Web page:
The Physical Risks Of Oral Contraceptives

Fact-Checked By : Dr. Tara Scott, OB-GYN

“Your body is a battleground.” – Feminist & Activist Barbara Kruger


In the COVID-19 times, with the shuttering of most normal daily activities, whether you have been working from home or showing up to slay it at your essential job, we've all been forced to have a collective mass reflection on the status of our health.

These enlightenments often come with a bit of pain. We want to reflect on what we've been putting into our bodies and see if it's working for us or not.

One type of medication that's often overlooked in terms of health impact is oral contraceptives.

Why shouldn’t we put our birth control under the same scrutiny as other modern-day medicines?

While not all women will have the same side effects or any at all for that matter, it is a prudent idea to know what to look out for.

As a sexually active woman, I've had my fair share of pregnancy scares. I was a bit overwhelmed while Googling various birth control side effects on my phone in the OB-GYN’s waiting room. If anyone else has ever experienced this or felt this way then this article is for you. Take notes, my queens!

What Are The Types Of Birth Control Pills?

Combination Pills

Combination pills, or combined pills, consist of synthetic forms of the hormones estrogen and progestin. Every cycle includes active pills, ones that contain hormones, and a small number of inactive pills that do not contain hormones. Below are multiple types of combination pills:

  • Monophasic Pills: Each pill contains a constant amount of estrogen and progestin in every active pill. This way you'll get the same level of hormones throughout the entire pack. For the last week of your cycle, you may take no pill at all or an inactive pill to help keep track. Dubbed “the pill," this kind is the most commonly prescribed type of birth control on the market.
  • Biphasic Pills: These pills deliver the same amount of estrogen each day while providing a higher ratio of synthetic estrogen/progestin during the latter half of your cycle to mimic the natural fluctuations of the menstrual cycle. For 7-10 days the progestin is at a lesser strength and then for 11-14 days, the progestin is at a higher strength. This is the biggest difference between monophasic pills and biphasic pills. The pills of both phases come color-coded for your convenience.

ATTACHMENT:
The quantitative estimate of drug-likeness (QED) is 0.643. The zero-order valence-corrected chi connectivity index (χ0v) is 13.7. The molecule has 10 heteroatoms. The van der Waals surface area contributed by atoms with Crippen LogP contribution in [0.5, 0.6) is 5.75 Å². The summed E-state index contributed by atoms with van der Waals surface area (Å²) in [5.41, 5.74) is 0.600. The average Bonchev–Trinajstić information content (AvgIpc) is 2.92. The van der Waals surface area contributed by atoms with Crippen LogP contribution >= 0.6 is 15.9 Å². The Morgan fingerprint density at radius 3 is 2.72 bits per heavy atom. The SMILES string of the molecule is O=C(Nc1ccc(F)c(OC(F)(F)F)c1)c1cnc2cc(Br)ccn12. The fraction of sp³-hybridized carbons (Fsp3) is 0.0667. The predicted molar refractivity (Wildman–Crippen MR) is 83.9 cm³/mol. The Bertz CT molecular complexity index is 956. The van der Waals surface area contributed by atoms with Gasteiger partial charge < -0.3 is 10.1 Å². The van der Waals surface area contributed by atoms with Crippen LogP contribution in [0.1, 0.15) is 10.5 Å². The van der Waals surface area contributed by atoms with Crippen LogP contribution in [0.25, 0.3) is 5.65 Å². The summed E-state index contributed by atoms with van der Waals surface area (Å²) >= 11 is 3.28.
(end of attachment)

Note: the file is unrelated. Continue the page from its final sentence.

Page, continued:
• Triphasic Pills: This type of pill administers three different doses of estrogen and progestin that change every 7 days, providing three phases. If this sounds a bit confusing don’t worry because each dose is labeled with a different color. Phase one lasts for 5-7 days. Phase two lasts for 5-9 days and phase three lasts for 5-10 days. After the three phases are complete, you take 7 days worth of inactive pills. The number of days per phase depends on which brand you choose.


Progestin-only pills (aka POPs or minipills) contain only progestin. Due to the lack of interference with your natural estrogen, these, in particular, may be prescribed if you have encountered physical side effects from other forms of hormonal birth control.

These are structurally different from some of the combination pill formulas that I have described above, in that every mini-pill in the pack is active.

What Side Effects Can Hormonal Birth Control Cause?

Monophasic, biphasic, triphasic, and progestin-only hormonal birth control all carry a similar side effect profile.

Some of the more common side effects include:

  • Nausea Or Vomiting
  • Headache
  • Bloating
  • Breast Tenderness Or Pain
  • Fluid Retention
  • A Change In Body Weight

Should you encounter bleeding between periods (spotting), know that this may happen during the preliminary months of use. If it does not stop or even if it's just freaking you out, this is reason enough to talk to your doctor about switching pill types or cessation.

These medications can raise your blood pressure so it's always a good idea to check your blood pressure regularly so you can notify your OB-GYN if it gets too high.

If you experience any breast lumps, stomach pain, or dark-colored urine do not hesitate to ring your physician. Oral birth control pills also carry some risk of serious/potentially fatal side effects. These include:

  • Increased Blood Pressure
  • Risk Of Blood Clots
  • Deep Vein Thrombosis
  • Pulmonary Embolism
  • Heart Attack
  • Stroke

Plenty of women try oral birth controls and have fantastic results, while some (like me, for the record) have been sickened from it health-wise.

Some medical predispositions, such as high-risk or previous incidence of breast or cervical cancer can make you a bad candidate for oral contraceptives.

Certain lifestyle choices, such as smoking can also increase your risk of more dangerous side effects.

The unfortunate truth of the matter is that given our current state of technology, doctors are unable to accurately test you to determine the side effects you're likely to experience.

Until this changes, each patient will have to weigh the risks and benefits of oral contraceptives themselves and discuss potential contraindications with their physician.


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